Amazon Fail- or Why I’m Still Pissed Off

Amazon.com has given few answers as to why or how they ended up removing the sales rankings and search results for over 50,000 books, including gay, lesbian, and transgender- positive titles, biographies of LGBT people, books written by LGBT people, and sex-positive and feminist titles. While admitting to a “cataloging error” is all well and good, the lengthy delay in fixing this “glitch” and the complete lack of transparency and apology has me still waiting on this one.

If you haven’t been following the story, you can find great insights on what happened, and didn’t happen quickly enough here, here, here, here, here, and here, new definitions of Amazon Rank, and calls to arms here, here, here, and here.

You see, to me, it’s not just the offensive idea that whole swaths of books, written about, by, or for people of a minority have gone missing at the stroke of a keyboard. That is detestable. That is revolting. But also that in the United States, in the year 2009, we are still having to have debates about the merits of censoring literature. Censorship = bad for the free flow of ideas = bad for progress of humanity = bad, bad, bad, bad, bad.

Do I believe that a retailer has a choice about what kinds of items they will sell and that a book retailer can make choices about what ideas they choose to make available to their customers? Yes. Do I believe that they also have an obligation to be open about their restrictive policies with their customers so they can make informed decisions to take their business elsewhere? ABSOLUTELY.

And that’s the creepy part about our reliance on online information- if Mr. Google decided to eliminate all searches related to, say, “sushi,” one day, it is a block on information that few people retain the skills to work around anymore. I am a super book nerd, and a research junkie, but I have to admit, I’m lazy in my old age and I google what I’m curious about and look to Amazon for book data. And had this whole story not blown wide open, I wouldn’t have known I was missing something. Eerie.

Even with the “ham-fisted” PR statement, I’m afraid it’s a bit too little too late for me. I’ve had 36 hours to get whipped into an online frenzy, two generic and insulting messages back to online complaints to their customer service, and seen more conspiracies than there are for the grassy knoll. What I’d like is something better from the Amazon.com PR department than a classic “what not to do” straight from PR 101. When will corporations learn that a whopping “I’m sorry” and “I’ll fix it” is all the customer wants? Here, their PR department refuses to say the company’s sorry. And that may be because they just plain don’t care or because they have idiots on their PR staff.

Either way, I’ll be taking my money elsewhere. I hear good things about Powell’s and if I remember correctly, I can order from Politics & Prose, my favorite DC indie bookstore. I’m also rapidly googling for independent bookstores (with online ordering) in the Pittsburgh area to keep it local. Unfortunately, not having much luck in that department- anyone with tips?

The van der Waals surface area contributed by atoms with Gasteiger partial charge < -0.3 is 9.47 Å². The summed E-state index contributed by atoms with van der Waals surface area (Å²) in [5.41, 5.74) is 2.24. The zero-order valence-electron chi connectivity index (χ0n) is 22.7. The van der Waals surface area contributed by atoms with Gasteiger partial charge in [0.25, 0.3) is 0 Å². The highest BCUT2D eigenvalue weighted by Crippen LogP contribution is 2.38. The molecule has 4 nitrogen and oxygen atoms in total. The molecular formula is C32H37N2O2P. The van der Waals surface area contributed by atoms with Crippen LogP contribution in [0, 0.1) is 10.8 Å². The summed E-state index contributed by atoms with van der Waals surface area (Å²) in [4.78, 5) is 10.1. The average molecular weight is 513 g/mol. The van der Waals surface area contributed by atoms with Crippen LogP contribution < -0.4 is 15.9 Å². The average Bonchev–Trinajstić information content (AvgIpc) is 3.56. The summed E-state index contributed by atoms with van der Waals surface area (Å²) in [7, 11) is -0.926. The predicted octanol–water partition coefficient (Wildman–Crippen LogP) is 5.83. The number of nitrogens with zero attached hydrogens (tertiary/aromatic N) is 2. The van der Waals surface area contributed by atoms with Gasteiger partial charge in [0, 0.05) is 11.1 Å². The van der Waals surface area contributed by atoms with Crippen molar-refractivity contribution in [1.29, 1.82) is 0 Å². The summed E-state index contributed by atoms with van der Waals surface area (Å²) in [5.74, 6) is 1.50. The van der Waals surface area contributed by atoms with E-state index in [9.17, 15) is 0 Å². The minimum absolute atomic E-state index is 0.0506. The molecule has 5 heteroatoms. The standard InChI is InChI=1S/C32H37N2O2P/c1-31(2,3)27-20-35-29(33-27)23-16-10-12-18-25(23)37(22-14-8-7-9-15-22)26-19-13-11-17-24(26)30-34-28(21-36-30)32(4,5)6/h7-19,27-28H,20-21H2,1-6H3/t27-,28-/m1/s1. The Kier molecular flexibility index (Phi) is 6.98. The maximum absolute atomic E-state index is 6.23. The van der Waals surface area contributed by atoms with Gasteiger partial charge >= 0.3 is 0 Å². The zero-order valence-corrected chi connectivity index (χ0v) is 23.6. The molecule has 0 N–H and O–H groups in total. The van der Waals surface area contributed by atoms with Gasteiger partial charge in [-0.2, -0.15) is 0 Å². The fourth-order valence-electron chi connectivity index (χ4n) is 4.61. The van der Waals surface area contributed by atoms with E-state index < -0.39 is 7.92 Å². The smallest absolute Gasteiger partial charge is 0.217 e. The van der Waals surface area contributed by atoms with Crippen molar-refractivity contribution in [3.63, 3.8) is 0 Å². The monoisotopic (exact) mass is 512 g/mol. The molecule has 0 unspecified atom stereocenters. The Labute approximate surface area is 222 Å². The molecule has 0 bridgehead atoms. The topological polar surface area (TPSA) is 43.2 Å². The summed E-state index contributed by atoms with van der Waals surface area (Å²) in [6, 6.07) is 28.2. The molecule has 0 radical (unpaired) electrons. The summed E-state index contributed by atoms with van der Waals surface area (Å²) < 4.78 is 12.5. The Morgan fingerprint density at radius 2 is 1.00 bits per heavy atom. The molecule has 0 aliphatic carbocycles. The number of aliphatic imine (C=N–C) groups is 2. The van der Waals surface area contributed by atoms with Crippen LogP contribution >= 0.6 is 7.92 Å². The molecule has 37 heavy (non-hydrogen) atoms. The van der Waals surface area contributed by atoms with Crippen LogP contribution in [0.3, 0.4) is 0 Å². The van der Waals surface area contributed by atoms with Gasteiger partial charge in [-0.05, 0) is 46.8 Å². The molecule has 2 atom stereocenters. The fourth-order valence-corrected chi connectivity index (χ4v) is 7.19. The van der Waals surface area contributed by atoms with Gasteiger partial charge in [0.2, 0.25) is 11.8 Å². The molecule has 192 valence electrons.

Dear Amazon: I’m mad as hell. And I’m not going to take it anymore.

6 Comments

Filed under Links, Lists, Pittsburgh, Writing

6 responses to “Amazon Fail- or Why I’m Still Pissed Off

  1. Obviously, I’ve had my head up my ass for the past few days, because I’ve not heard even a whisper about this Amazon, um, DEBACLE. I can see that there are a few links with my name on them here.

    I hope by the time I click on them, Amazon has fixed their unfortunate mistake.

  2. Well…my only issue here is that that Amazon is a business and they can run their own catalog, rankings and business as they see fit. The thing to do is to stop using Amazon and to encourage others to do so…advertising and word of mouth are very positive (and negative) influences on a situation.

    It is (very) possible that they aren’t sorry for what they did…and it was a calculated move on their part.

    Google has this same “right” and “freedom” too and could also be subject to the same consumer and user reaction that you intend to give Amazon.

    Their “freedom” to run their businesses as they see fit and counteracted by societies “freedom” not to use their services and go else where for them…it is a neat system.

    What you are doing here is the most effeftive impact you can have on them.

  3. What is the problem? I’m not following. Are homosexuals asserting that this occurrence had a “homophobic” intent and wasn’t, as Amazon claims, just a technical mishap? If Amazon is run by “homophobes,” then why would it carry homosexual-themed books in the first place? Why would it have categories specifically for homosexual-themed books on prominent display?

    This whole “controversy” is nonsense. It’s just another case of homosexuals trying to sniff out “homophobia” where none exists. If homosexuals don’t have anything better to be up in arms about, then their little movement has run its course and they should shut the f*ck up and stop making a nuisance of themselves.

    Meanwhile, Michael Hoffman had his latest book banned by Amazon. Where’s the outcry?

  4. I actually received a real (though private) apology from Amazon: http://tinyurl.com/cphdzx

    I would have preferred a public apology from Bezos talking about how important it is that all books be available and how books about gay and lesbian inclusion help to promote peace, understanding, and acceptance… but this was enough for me.

  5. Wow, that really is pretty shitty. Have you looked into City Lights? They’re independent, and they have a store in North Beach here.

  6. i don’t happen to be a “homosexual” yet i can still smell the homophobia. as if this it wasn’t a big enough “mistake” by amazon, then they blamed it on a “foreigner” (French). awesome. i agree with green. city lights is good stuff.

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